So what can I offer a patient in this real world? What advice can I give to people to improve their chances of staying healthy? How can I guide a patient so that he or she reduces their risk of cancer and other life-threatening diseases? I must admit that the source of my advice is not from the most recent edition of the New England Journal of Medicine. A great deal of my advice stems back to Hippocrates and Maimonides. In fact, even if they did not understand the actual pathology of the diseases they treated, they still managed to provide a very good level of care to many people.
My basic advice would unfortunately not fill the pages of a new age “better life” book [so that I could sell the book and make billions]. My basic advice is as follows:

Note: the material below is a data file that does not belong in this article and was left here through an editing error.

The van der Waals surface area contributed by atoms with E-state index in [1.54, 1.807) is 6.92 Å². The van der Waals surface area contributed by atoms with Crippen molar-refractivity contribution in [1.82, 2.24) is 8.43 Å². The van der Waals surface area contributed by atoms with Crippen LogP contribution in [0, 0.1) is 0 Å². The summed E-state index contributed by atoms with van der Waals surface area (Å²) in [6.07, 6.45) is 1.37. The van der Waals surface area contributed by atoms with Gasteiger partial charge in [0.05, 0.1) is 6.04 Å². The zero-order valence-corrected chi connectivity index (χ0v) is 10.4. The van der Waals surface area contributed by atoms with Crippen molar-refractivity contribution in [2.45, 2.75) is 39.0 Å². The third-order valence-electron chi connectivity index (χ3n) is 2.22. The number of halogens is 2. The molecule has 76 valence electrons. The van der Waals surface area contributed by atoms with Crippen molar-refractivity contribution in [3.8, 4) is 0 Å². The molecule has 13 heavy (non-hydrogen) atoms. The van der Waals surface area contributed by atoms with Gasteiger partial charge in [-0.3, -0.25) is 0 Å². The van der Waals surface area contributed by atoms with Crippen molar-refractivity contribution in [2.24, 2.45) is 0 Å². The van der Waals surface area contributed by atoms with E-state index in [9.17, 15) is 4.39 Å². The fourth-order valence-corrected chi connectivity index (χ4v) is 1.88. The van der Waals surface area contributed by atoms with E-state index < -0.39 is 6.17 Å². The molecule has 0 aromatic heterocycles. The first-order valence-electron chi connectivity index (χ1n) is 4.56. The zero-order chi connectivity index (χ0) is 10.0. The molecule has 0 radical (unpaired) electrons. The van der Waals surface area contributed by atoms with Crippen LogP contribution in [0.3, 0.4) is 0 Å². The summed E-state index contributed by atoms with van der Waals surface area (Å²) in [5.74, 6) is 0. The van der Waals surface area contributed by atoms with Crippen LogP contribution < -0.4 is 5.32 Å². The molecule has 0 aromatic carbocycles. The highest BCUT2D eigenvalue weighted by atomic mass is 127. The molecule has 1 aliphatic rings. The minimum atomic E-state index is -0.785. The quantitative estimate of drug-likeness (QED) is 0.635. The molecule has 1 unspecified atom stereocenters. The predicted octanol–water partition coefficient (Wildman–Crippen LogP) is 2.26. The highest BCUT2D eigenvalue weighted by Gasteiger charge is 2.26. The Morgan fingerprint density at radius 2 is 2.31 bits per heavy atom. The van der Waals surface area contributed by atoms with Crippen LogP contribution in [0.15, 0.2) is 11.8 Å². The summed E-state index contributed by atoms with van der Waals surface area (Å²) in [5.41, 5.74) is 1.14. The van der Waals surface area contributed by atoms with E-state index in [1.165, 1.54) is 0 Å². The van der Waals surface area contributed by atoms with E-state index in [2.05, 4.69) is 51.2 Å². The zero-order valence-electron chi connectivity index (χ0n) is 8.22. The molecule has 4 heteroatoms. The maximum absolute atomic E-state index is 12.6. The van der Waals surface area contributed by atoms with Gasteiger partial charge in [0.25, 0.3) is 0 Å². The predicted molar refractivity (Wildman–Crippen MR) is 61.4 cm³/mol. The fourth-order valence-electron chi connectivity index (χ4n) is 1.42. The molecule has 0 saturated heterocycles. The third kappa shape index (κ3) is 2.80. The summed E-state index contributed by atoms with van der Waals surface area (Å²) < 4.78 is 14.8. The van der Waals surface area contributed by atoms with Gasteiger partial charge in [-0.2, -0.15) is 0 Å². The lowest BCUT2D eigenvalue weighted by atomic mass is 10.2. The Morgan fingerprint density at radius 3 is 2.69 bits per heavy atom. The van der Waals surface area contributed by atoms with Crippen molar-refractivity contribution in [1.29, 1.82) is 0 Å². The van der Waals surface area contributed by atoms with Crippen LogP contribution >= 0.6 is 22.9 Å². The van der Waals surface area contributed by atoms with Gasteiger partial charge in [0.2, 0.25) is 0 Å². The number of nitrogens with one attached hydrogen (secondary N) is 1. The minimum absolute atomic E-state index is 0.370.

- Eat a reasonable diet. There are thousands of diet books and videos and interviews that all describe the best way to eat.. I can professionally say that the sum total of our knowledge in regards to diet is to eat intelligently 80 to 90% of the time, and to allow yourself to eat naughty foods the other 10 to 20% of the time. So eat your vegetables, peel an orange a few times a week, eat fish three or four times a week, have a nice piece of meat once or twice a week, drink a good amount of water and enjoy a couple of scoops of ice cream on the weekends. Based on what I know of the accepted medical literature, there is no diet that will produce better results than this one.